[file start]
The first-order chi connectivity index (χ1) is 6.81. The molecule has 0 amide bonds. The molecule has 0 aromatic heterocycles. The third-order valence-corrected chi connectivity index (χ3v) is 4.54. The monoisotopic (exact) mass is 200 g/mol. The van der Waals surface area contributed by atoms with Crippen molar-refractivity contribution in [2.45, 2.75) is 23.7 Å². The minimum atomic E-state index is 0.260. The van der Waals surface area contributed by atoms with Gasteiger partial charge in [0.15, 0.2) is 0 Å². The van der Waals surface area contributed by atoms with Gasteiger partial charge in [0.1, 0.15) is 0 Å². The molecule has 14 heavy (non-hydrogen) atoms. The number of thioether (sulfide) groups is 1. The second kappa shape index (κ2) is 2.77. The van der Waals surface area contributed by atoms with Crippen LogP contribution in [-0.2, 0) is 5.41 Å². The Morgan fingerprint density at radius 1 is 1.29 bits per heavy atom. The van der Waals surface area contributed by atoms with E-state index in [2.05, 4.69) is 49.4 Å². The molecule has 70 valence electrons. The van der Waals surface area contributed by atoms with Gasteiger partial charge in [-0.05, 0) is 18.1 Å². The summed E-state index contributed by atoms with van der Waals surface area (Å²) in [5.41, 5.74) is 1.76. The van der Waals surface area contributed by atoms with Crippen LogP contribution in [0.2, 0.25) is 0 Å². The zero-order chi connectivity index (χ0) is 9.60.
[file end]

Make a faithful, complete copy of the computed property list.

The first-order chi connectivity index (χ1) is 6.81. The molecule has 0 amide bonds. The molecule has 0 aromatic heterocycles. The third-order valence-corrected chi connectivity index (χ3v) is 4.54. The monoisotopic (exact) mass is 200 g/mol. The van der Waals surface area contributed by atoms with Crippen molar-refractivity contribution in [2.45, 2.75) is 23.7 Å². The minimum atomic E-state index is 0.260. The van der Waals surface area contributed by atoms with Gasteiger partial charge in [0.15, 0.2) is 0 Å². The van der Waals surface area contributed by atoms with Gasteiger partial charge in [0.1, 0.15) is 0 Å². The molecule has 14 heavy (non-hydrogen) atoms. The number of thioether (sulfide) groups is 1. The second kappa shape index (κ2) is 2.77. The van der Waals surface area contributed by atoms with Crippen LogP contribution in [-0.2, 0) is 5.41 Å². The Morgan fingerprint density at radius 1 is 1.29 bits per heavy atom. The van der Waals surface area contributed by atoms with E-state index in [2.05, 4.69) is 49.4 Å². The molecule has 70 valence electrons. The van der Waals surface area contributed by atoms with Gasteiger partial charge in [-0.05, 0) is 18.1 Å². The summed E-state index contributed by atoms with van der Waals surface area (Å²) in [5.41, 5.74) is 1.76. The van der Waals surface area contributed by atoms with Crippen LogP contribution in [0.2, 0.25) is 0 Å². The zero-order chi connectivity index (χ0) is 9.60.